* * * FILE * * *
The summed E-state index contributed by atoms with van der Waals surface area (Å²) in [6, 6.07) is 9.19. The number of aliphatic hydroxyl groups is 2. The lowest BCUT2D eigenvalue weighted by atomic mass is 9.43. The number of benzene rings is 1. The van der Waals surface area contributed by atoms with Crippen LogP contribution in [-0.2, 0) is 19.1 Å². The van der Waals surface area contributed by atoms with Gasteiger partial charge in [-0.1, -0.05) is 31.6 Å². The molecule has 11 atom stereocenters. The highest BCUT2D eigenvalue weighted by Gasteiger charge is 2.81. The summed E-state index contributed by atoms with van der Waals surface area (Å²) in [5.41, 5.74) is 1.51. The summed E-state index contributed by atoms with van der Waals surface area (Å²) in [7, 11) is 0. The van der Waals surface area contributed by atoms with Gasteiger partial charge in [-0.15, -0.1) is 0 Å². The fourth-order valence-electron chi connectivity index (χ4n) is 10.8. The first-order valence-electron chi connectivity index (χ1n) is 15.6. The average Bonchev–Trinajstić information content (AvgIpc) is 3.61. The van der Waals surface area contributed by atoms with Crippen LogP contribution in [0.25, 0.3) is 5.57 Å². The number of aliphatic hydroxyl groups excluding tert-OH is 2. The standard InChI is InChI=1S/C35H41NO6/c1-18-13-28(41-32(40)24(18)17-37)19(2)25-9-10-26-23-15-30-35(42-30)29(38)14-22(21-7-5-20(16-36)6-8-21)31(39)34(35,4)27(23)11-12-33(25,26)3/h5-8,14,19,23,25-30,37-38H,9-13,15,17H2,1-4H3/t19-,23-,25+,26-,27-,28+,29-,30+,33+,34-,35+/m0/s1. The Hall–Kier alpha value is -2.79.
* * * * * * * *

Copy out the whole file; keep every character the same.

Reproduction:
The summed E-state index contributed by atoms with van der Waals surface area (Å²) in [6, 6.07) is 9.19. The number of aliphatic hydroxyl groups is 2. The lowest BCUT2D eigenvalue weighted by atomic mass is 9.43. The number of benzene rings is 1. The van der Waals surface area contributed by atoms with Crippen LogP contribution in [-0.2, 0) is 19.1 Å². The van der Waals surface area contributed by atoms with Gasteiger partial charge in [-0.1, -0.05) is 31.6 Å². The molecule has 11 atom stereocenters. The highest BCUT2D eigenvalue weighted by Gasteiger charge is 2.81. The summed E-state index contributed by atoms with van der Waals surface area (Å²) in [5.41, 5.74) is 1.51. The summed E-state index contributed by atoms with van der Waals surface area (Å²) in [7, 11) is 0. The van der Waals surface area contributed by atoms with Gasteiger partial charge in [-0.15, -0.1) is 0 Å². The fourth-order valence-electron chi connectivity index (χ4n) is 10.8. The first-order valence-electron chi connectivity index (χ1n) is 15.6. The average Bonchev–Trinajstić information content (AvgIpc) is 3.61. The van der Waals surface area contributed by atoms with Crippen LogP contribution in [0.25, 0.3) is 5.57 Å². The number of aliphatic hydroxyl groups excluding tert-OH is 2. The standard InChI is InChI=1S/C35H41NO6/c1-18-13-28(41-32(40)24(18)17-37)19(2)25-9-10-26-23-15-30-35(42-30)29(38)14-22(21-7-5-20(16-36)6-8-21)31(39)34(35,4)27(23)11-12-33(25,26)3/h5-8,14,19,23,25-30,37-38H,9-13,15,17H2,1-4H3/t19-,23-,25+,26-,27-,28+,29-,30+,33+,34-,35+/m0/s1. The Hall–Kier alpha value is -2.79.